In Aveiro, while testing the gears on his bike after a grimy day of riding, John’s chain somehow wrapped back on itself and there was no way we could release it. We happened to be just a few blocks from a bike shop and so, at 6:00 pm, we wheeled John’s Salsa into the store where we met Paolo, the bike mechanic/shop owner who worked on the Salsa while we went around the corner and drank 1/2 garafe do vinho tinto da casa in a quiet, corner cafe. Ten euros later the chain was released and John was back in business.
My ICE Adventure workhorse @icetrikes is doing great, although the low-lying chain, derailleurs and parking brake are fairly susceptible to grit and old Rosie is in need of a good bath. One morning, with three “mais o menos” clear days ahead, we gave Rosie’s chain a heavy oiling and finally eliminated the awful grating, squeaking sound that had been persisting despite my best efforts.
Riding south along the Estrada Atlántica coastal bike path, we had unbroken views of the ocean with miles of empty beach in either direction and large, rolling swells and breaking waves on the rocks far below us. At times we rode through vast dunes covered with desert bushes abloom in yellow, with mounds of recently cut burned pine trees from the devastating 2017 fires stacked along the road. We knew a big wind was coming the next day but what we did not know was that Portugal would also experience a Saharan “clay rain” event, in which red sand from the Saharan desert blows up into the Iberian peninsula and then swirls around in a fierce northern wind. The next day the sky turned orange and we could feel the sand in our throats and on our skin. With that wind there developed massive offshore waves of 5-6 meters in height, with rogue waves up to 10 meters. We walked out onto the sea wall separating the beach from the Rio Lis and watched the waves crashing on either side of the wall, sending plumes of spray meters high, with the wind so powerful it was hard to remain upright. The power of the elements and the ocean were awe inspiring and humbling and I dared not walk out to the end of the wall so as not to be blown into the water.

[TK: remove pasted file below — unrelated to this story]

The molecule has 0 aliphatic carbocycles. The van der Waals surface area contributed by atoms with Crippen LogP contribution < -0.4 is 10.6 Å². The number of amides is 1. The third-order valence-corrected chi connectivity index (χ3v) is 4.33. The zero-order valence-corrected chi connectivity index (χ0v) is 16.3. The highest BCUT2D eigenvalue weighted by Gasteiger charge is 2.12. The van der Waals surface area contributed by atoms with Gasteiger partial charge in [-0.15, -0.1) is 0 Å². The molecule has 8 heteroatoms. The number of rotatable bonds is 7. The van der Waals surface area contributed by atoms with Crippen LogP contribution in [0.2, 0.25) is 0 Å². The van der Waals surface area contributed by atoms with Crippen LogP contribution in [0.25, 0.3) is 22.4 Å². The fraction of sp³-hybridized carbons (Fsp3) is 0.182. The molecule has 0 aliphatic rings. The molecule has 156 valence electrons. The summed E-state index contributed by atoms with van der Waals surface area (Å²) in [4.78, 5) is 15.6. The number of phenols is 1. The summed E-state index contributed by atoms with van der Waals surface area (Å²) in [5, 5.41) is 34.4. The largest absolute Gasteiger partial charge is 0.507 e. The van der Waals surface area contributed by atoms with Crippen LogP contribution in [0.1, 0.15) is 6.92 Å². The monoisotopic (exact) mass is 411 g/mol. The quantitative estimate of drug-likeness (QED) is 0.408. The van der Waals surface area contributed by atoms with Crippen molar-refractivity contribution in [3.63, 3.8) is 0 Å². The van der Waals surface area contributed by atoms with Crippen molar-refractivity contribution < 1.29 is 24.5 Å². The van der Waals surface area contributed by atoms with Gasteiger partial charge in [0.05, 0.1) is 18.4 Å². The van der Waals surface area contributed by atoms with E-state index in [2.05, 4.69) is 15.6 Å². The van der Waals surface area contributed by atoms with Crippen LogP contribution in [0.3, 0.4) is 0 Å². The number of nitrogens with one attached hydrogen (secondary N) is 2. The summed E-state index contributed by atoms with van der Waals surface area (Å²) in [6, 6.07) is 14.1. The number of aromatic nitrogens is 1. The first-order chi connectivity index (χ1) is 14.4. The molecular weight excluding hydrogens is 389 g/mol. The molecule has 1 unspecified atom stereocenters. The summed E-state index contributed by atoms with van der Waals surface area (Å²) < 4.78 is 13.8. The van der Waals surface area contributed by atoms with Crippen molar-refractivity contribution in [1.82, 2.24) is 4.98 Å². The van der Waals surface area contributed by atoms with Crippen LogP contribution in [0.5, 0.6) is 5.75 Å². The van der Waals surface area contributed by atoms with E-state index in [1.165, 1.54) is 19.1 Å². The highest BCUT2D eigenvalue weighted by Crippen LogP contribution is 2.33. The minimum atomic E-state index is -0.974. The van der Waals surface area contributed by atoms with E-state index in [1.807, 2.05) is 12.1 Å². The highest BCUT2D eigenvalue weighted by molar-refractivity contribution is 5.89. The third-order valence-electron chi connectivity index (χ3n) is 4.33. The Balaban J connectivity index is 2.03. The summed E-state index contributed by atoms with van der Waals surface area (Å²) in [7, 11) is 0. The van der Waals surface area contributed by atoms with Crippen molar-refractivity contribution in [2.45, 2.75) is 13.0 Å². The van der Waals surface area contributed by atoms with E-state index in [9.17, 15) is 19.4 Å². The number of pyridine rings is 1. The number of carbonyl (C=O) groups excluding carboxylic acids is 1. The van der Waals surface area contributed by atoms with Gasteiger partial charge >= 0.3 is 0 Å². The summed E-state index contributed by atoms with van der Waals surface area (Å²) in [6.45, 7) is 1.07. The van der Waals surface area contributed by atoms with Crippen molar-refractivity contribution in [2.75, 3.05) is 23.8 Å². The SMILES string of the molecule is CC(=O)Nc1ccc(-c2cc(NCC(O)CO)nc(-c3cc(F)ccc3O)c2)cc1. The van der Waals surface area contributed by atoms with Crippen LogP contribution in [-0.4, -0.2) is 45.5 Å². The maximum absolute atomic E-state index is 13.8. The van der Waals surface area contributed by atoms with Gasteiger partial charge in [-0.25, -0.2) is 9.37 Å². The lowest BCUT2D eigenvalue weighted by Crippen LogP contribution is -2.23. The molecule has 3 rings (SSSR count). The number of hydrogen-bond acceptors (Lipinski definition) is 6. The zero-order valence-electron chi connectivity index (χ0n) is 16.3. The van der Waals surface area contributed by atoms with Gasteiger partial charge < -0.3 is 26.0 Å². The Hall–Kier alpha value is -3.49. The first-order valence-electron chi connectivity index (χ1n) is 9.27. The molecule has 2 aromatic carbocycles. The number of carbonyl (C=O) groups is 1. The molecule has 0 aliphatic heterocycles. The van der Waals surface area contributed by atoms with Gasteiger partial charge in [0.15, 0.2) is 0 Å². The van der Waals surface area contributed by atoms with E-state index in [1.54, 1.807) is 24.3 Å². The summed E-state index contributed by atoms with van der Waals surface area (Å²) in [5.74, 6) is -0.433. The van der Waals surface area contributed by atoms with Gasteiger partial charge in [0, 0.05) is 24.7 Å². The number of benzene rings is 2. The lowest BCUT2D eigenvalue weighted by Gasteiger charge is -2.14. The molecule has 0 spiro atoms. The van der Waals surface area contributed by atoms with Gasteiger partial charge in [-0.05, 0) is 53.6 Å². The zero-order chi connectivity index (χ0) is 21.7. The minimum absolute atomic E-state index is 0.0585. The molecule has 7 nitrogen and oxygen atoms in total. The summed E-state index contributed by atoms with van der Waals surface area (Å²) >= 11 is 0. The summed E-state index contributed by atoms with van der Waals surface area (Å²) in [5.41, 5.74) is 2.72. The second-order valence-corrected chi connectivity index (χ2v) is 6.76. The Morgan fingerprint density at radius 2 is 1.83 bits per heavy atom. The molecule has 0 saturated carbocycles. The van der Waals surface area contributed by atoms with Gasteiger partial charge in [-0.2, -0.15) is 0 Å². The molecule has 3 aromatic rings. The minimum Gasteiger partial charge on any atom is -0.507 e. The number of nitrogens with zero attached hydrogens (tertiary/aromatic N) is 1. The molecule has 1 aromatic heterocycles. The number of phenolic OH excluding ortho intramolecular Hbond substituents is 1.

By morning the wind had died down quite a bit but there was still enough to enjoy a gentle push on our backs for the first time and the miles into Nazaré passed easily. Ten days into our bike tour, it feels like we are finishing the first, introductory leg as we leave the coast and move inland tomorrow. The riding is going to get more difficult now as we head into the hills of the northern Alentejo and Baixa Beira and, ultimately, the mountains of the Serra da Estrela. We won’t see the ocean again until the last weeks of the trip. These first days of riding have been a good warm-up and I am excited to move into what, for me, constitutes the “real Portugal:” small villages, castles, ruins, farms and a quiet pedal.